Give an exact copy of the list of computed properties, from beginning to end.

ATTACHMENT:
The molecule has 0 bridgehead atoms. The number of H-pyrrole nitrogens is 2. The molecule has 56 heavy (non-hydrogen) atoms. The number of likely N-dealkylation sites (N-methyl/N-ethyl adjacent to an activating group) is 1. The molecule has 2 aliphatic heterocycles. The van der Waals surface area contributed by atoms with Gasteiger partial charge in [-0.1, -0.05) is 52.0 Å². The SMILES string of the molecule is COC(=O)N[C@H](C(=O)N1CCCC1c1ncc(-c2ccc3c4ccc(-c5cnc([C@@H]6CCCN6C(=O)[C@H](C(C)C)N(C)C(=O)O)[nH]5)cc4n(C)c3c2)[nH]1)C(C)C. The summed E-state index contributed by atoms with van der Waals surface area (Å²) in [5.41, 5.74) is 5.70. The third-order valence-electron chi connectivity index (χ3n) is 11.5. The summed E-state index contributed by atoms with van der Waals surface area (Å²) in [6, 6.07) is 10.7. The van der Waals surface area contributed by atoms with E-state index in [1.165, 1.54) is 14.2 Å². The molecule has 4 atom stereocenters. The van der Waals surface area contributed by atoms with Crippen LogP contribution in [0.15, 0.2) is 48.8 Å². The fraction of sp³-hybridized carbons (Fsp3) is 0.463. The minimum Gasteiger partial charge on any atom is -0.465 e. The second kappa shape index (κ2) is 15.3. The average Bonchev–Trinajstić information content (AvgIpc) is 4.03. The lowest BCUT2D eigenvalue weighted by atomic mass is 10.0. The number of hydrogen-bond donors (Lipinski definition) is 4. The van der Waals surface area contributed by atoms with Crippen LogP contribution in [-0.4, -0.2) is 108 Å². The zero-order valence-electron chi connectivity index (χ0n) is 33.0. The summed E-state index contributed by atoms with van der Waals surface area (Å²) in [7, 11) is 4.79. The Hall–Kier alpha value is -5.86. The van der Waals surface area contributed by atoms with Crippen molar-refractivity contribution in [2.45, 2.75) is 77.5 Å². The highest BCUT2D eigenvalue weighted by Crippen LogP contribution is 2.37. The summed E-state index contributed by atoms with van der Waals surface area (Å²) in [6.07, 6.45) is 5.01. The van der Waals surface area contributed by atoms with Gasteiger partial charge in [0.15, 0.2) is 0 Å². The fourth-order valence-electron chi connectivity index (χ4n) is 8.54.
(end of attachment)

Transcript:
The molecule has 0 bridgehead atoms. The number of H-pyrrole nitrogens is 2. The molecule has 56 heavy (non-hydrogen) atoms. The number of likely N-dealkylation sites (N-methyl/N-ethyl adjacent to an activating group) is 1. The molecule has 2 aliphatic heterocycles. The van der Waals surface area contributed by atoms with Gasteiger partial charge in [-0.1, -0.05) is 52.0 Å². The SMILES string of the molecule is COC(=O)N[C@H](C(=O)N1CCCC1c1ncc(-c2ccc3c4ccc(-c5cnc([C@@H]6CCCN6C(=O)[C@H](C(C)C)N(C)C(=O)O)[nH]5)cc4n(C)c3c2)[nH]1)C(C)C. The summed E-state index contributed by atoms with van der Waals surface area (Å²) in [5.41, 5.74) is 5.70. The third-order valence-electron chi connectivity index (χ3n) is 11.5. The summed E-state index contributed by atoms with van der Waals surface area (Å²) in [6, 6.07) is 10.7. The van der Waals surface area contributed by atoms with E-state index in [1.165, 1.54) is 14.2 Å². The molecule has 4 atom stereocenters. The van der Waals surface area contributed by atoms with Crippen LogP contribution in [0.15, 0.2) is 48.8 Å². The fraction of sp³-hybridized carbons (Fsp3) is 0.463. The minimum Gasteiger partial charge on any atom is -0.465 e. The second kappa shape index (κ2) is 15.3. The average Bonchev–Trinajstić information content (AvgIpc) is 4.03. The lowest BCUT2D eigenvalue weighted by atomic mass is 10.0. The number of hydrogen-bond donors (Lipinski definition) is 4. The van der Waals surface area contributed by atoms with Crippen LogP contribution in [-0.4, -0.2) is 108 Å². The zero-order valence-electron chi connectivity index (χ0n) is 33.0. The summed E-state index contributed by atoms with van der Waals surface area (Å²) in [7, 11) is 4.79. The Hall–Kier alpha value is -5.86. The van der Waals surface area contributed by atoms with Crippen molar-refractivity contribution in [2.45, 2.75) is 77.5 Å². The highest BCUT2D eigenvalue weighted by Crippen LogP contribution is 2.37. The summed E-state index contributed by atoms with van der Waals surface area (Å²) in [6.07, 6.45) is 5.01. The van der Waals surface area contributed by atoms with Gasteiger partial charge in [0.15, 0.2) is 0 Å². The fourth-order valence-electron chi connectivity index (χ4n) is 8.54.